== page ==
Poet and publisher Lawrence Ferlinghetti dies at age 101
SAN FRANCISCO – Lawrence Ferlinghetti, the poet, publisher, bookseller and activist who helped start the Beat movement in the 1950s and embodied his inquisitive and rebellious spirit into the 21st century, has died at the age of 101.
Ferlinghetti, a San Francisco institution, died at his home on Monday, his son Lorenzo Ferlinghetti said. A month before his 102nd birthday, Ferlinghetti died “in his own room,” holding the hands of his son and his son’s girlfriend, “as he took his last breath. The cause of death was lung disease. Ferlinghetti received the first dose of the COVID vaccine last week, his son said on Tuesday.
Few of the poets of the past 60 years were so well known or so influential. His books have sold over a million copies worldwide, a fantasy to virtually all of his peers, and he ran one of the world’s most famous and distinctive bookstores, City Lights. Although he never considered himself one of the Beats, he was a patron and soul mate and, for many, an enduring symbol – preaching a nobler and more ecstatic American dream.
“Am I the conscience of a generation or just some old ringing fool trying to escape America’s dominant materialistic miserly conscience?” he asked in “Little Boy”, a stream of consciousness novel published around the time of his 100th birthday.
He made history. Thanks to the City Lights publishing branch, books by Jack Kerouac, William S. Burroughs and many others came out and the release of Allen Ginsberg’s flagship poem “Howl” led to an obscenity affair in 1957. which opened new avenues for freedom of expression.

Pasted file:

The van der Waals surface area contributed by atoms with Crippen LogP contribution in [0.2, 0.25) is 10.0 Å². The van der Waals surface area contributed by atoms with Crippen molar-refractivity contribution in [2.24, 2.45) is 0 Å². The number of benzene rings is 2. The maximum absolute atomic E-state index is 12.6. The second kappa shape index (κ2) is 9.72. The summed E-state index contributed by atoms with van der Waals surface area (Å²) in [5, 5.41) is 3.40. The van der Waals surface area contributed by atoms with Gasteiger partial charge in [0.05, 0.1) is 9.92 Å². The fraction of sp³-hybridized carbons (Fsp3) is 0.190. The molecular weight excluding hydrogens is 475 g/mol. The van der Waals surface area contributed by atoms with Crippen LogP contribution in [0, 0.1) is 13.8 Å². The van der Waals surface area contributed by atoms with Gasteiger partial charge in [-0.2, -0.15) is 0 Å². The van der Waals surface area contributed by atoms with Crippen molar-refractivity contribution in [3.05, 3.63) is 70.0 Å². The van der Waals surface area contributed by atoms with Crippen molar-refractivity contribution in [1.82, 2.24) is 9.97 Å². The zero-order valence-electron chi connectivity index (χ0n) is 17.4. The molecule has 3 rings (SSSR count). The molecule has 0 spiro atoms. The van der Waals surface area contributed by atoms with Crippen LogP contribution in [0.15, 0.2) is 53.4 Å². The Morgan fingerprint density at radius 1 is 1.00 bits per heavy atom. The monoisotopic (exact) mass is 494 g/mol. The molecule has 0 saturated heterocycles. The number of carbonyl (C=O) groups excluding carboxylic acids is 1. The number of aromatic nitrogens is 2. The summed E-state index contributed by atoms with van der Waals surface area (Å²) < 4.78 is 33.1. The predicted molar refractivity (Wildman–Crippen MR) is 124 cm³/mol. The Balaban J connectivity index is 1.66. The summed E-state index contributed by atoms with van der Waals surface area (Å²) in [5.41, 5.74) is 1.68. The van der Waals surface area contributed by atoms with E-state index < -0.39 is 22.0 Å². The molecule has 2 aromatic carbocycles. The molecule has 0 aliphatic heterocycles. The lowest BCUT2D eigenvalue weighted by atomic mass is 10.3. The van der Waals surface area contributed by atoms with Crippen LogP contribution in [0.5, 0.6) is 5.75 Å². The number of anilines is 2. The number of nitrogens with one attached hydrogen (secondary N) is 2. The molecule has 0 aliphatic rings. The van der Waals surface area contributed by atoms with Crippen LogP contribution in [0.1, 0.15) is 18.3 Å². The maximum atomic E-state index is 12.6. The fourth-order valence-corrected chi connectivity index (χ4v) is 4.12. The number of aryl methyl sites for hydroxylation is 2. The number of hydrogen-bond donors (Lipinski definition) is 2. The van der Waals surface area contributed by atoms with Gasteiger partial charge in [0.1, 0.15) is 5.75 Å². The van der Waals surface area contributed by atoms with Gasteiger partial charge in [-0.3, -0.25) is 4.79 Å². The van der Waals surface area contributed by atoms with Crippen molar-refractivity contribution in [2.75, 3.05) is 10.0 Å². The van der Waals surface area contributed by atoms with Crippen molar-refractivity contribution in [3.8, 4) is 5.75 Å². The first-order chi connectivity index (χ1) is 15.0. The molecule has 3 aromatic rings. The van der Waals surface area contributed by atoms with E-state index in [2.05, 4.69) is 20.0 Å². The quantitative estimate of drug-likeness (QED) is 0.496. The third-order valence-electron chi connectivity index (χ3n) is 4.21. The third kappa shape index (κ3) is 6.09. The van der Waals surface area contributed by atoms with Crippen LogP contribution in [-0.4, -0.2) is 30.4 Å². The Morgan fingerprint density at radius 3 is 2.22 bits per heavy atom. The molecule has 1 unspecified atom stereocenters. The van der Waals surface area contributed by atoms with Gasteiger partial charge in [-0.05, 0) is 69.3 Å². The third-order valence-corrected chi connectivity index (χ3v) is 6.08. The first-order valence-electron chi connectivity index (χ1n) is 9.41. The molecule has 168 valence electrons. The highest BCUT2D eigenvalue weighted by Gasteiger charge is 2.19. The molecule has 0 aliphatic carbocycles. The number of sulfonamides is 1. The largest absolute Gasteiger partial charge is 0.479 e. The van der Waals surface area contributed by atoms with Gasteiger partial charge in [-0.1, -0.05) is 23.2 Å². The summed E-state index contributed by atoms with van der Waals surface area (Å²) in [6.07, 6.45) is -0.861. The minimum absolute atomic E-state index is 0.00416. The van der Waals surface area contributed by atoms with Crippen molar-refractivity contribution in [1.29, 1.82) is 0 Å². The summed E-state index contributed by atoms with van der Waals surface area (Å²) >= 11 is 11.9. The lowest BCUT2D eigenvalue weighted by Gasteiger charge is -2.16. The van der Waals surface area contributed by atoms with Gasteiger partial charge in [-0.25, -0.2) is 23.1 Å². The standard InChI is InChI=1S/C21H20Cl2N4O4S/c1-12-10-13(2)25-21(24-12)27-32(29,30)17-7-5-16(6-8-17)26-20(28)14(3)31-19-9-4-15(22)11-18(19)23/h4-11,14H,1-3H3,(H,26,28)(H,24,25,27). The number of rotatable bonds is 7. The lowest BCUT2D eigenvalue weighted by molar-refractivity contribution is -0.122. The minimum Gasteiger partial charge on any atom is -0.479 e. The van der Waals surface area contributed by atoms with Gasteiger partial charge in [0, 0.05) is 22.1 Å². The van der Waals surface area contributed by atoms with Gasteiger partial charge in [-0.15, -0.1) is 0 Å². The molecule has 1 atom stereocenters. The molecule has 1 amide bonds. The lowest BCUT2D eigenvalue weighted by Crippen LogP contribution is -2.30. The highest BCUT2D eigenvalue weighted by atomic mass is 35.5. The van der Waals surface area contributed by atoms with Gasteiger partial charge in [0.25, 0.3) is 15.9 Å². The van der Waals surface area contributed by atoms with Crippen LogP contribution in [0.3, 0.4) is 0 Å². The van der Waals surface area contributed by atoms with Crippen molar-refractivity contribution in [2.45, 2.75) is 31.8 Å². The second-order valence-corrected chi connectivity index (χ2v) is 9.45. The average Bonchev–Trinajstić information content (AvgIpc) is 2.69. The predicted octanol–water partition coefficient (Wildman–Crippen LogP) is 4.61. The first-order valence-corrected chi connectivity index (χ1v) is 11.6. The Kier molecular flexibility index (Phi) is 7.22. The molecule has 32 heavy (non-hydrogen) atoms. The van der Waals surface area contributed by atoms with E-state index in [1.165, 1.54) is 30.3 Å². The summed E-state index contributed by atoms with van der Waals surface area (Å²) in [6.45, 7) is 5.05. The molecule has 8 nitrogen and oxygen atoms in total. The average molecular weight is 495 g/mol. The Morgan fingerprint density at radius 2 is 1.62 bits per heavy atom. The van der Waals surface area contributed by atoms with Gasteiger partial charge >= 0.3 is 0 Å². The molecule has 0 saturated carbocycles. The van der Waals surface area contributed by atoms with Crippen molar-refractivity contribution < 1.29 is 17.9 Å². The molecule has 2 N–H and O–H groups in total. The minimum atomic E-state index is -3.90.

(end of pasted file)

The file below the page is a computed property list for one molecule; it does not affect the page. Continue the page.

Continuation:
He also defied history. The internet, supermarket chains, and high rents shut down many booksellers in the Bay Area and beyond, but City Lights remained a thriving political and cultural outlet, where a section was devoted to books enabling a “revolutionary skill.” Where employees could take time off. attend an anti-war demonstration.
“Usually people seem to get more conservative as they get older, but in my case it seems like I’ve become more radical,” Ferlinghetti told Interview magazine in 2013. “Poetry has to be able to meet the challenge of apocalyptic times, even if that means sounding apocalyptic.
The store even endured during the coronavirus outbreak, when it was forced to close and it took $ 300,000 to stay in business. A GoFundMe campaign quickly raised $ 400,000.
Ferlinghetti, tall and bearded, with piercing blue eyes, could be soft-spoken, even introverted and reluctant in unfamiliar situations. But he was the most public of poets, and his work was not intended for solitary contemplation. It was meant to be recited or chanted aloud, whether in cafes, bookstores, or at gatherings on campus.
His 1958 compilation, “A Coney Island of the Mind,” has sold hundreds of thousands of copies in the United States alone. Long a stranger to the poetry community, Ferlinghetti once joked that he had “committed the sin of too much clarity.” He called his style ‘wide open’ and his work, influenced in part by ee cummings, was often lyrical and childish: ”he wrote in“ Coney Island ”.
Ferlinghetti was also a playwright, novelist, translator and painter and had many admirers among musicians. In 1976, he recited “The Lord’s Prayer” during the group’s farewell concert, immortalized in “The Last Waltz” by Martin Scorsese. The folk-rock group Aztec Two-Step takes its name from a line of the title poem of the book “Coney Island” by Ferlinghetti: “A couple of Papish cats / is doing a Aztec two-step”. Ferlinghetti also published some of the first film reviews of Pauline Kael, who along with The New Yorker became one of the most influential critics in the country.
He lived long and well despite a traumatic childhood. His father died five months before Lawrence was born in Yonkers, New York, in 1919, leaving behind a sense of loss that haunted him, while providing much of the creative tension that animated his art. Her mother, unable to cope, suffered a nervous breakdown two years after her father died. She eventually disappeared and died in a public hospital.